You wake up one morning and there is an egg in your parrot cage – but wait! How is that possible? You have a single female parrot with no male in sight. How on earth is she having babies? Well, she’s not. While seeing an egg in a single female’s cage may be shocking, it’s actually completely normal. No, it doesn’t mean she’s having babies. It’s just her way of adapting to changing seasons and light patterns (we’ll talk more about this later). But if it’s possible for a female to lay eggs without being pregnant then how do you know she is actually pregnant?
First off, it’s important to note that female parrots don’t actually get “pregnant”. Rather, they lay eggs which will either be fertilized or not fertilized. If fertilized, they go through an incubation period and can hatch into chicks. Eggs that are not fertilized by a male partner will not hatch into chicks.
Today we’ll look deeper into the topic of parrot “pregnancy”. We will also discuss other questions like:
- When is a good time to mate my parrots?
- What does mating look like in parrots?
- How is it possible for a female to lay an egg without being pregnant?
- What does the gestation and birth period for a parrot look like?
And so much more! So let’s not waste another minute:
What does mating look like in parrots?
Unlike most mammals, male parrots don’t have a penis. In return, mating doesn’t look quite the same as it does with other mammals.
Rather, males have a small hole much the same as the females. In order to mate, the male parrot climbs on top of the female parrot.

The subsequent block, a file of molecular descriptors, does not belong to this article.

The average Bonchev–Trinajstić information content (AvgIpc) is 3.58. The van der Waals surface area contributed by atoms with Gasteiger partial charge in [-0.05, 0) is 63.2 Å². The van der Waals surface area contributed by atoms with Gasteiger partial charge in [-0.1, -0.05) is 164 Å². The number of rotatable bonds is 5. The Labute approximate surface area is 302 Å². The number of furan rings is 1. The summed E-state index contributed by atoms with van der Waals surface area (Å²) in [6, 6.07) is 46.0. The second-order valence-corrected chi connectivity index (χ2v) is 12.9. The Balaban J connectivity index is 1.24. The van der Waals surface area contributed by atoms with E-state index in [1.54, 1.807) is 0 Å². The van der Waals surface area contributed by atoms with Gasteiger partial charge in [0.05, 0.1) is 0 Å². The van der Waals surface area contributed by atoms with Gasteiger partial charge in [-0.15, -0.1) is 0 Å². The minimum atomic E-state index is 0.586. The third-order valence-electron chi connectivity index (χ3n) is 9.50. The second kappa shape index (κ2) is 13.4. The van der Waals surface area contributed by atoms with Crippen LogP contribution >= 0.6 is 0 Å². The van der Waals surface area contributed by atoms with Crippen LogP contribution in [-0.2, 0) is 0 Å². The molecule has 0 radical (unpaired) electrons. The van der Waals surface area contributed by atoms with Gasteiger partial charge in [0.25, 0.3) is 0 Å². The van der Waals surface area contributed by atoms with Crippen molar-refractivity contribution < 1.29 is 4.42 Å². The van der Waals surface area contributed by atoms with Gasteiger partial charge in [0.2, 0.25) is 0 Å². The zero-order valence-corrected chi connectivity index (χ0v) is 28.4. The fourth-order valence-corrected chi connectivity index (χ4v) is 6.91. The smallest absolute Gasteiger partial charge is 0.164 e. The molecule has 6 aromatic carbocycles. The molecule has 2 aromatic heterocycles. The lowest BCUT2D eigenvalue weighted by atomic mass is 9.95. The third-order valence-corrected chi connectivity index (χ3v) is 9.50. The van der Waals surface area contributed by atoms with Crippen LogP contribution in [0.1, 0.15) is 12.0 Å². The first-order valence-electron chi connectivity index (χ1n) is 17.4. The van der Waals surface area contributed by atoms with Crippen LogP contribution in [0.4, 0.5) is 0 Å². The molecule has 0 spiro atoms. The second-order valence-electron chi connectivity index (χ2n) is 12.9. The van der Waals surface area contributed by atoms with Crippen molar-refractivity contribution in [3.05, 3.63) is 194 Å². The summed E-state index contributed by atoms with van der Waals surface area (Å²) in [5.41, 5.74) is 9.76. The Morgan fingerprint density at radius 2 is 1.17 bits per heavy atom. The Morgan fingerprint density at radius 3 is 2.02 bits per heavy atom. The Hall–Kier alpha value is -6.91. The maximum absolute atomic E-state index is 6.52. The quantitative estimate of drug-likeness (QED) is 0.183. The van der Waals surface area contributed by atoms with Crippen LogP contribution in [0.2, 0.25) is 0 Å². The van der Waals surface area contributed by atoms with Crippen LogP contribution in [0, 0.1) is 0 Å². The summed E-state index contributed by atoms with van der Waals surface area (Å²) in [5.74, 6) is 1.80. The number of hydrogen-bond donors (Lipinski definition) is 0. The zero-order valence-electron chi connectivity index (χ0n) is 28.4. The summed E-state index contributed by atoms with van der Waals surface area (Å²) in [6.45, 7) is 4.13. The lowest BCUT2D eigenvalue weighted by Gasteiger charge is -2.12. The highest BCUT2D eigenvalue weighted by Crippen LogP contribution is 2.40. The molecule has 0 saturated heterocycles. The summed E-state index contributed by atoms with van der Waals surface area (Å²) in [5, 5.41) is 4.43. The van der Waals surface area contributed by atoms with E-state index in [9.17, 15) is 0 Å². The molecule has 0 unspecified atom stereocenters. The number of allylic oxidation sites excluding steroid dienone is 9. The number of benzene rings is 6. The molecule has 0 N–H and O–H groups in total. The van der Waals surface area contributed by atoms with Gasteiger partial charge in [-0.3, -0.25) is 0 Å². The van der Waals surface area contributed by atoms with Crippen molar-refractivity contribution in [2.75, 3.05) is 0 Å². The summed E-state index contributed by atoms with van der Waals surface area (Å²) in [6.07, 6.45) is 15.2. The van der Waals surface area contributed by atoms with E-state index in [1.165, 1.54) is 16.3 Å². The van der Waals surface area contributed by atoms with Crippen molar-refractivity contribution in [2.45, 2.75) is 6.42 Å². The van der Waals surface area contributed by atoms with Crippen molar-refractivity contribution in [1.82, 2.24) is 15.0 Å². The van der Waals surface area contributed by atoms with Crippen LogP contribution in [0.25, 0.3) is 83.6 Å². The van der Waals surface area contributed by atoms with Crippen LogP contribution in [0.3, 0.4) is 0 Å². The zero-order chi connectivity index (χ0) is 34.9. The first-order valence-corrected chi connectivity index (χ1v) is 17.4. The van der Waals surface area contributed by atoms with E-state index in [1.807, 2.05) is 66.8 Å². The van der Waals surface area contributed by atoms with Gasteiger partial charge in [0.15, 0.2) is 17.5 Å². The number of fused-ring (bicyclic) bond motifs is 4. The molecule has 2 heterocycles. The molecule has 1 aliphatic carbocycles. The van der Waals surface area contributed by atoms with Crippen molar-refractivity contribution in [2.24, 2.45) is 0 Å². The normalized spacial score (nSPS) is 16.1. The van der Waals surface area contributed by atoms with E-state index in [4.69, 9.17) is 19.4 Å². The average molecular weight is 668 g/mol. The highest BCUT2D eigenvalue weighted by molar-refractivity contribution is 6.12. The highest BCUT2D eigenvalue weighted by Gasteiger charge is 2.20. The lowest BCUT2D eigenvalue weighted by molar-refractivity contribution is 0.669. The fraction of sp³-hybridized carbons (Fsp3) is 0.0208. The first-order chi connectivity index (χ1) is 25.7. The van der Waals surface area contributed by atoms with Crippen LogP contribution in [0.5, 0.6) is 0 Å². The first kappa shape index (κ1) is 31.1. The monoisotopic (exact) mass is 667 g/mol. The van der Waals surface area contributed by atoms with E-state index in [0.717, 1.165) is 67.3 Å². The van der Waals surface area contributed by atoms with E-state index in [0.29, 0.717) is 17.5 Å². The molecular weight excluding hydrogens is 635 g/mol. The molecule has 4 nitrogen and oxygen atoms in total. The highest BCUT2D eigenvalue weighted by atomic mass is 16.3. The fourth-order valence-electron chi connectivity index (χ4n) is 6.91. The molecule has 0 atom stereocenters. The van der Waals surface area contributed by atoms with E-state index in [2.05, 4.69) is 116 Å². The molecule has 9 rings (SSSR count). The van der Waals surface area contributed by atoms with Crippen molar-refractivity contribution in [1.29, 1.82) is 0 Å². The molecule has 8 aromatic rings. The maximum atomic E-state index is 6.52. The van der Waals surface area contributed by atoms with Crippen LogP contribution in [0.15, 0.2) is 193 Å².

During the mating period you might see a variety of behaviors like wing flapping that appear aggressive, but are completely normal.
Don’t worry, your female parrot is not being hurt – the male is just trying to keep his balance!
When are my parrots most likely to mate?
Unlike humans, parrots don’t mate all year round. Rather, they have a particular mating season. Most often, mating season for parrots and other birds is in spring when the weather is starting to become a little warmer. When the snow starts to turn into rain and the birds start to sing, you can be pretty certain that mating season is upon you.
With that being said, the mating period for parrots doesn’t last long. If you are looking to breed your parrots, you’ll want to be sure you catch them during the right time.
Mating season only lasts one to two weeks for parrots. If you don’t mate them during this time, you might have to wait another year.
In fact, aside from the small 1-2 week period that is mating season, a parrot’s reproductive organs shrivel to almost nothing. During mating season, they puff up to almost 10 times their non-breeding size!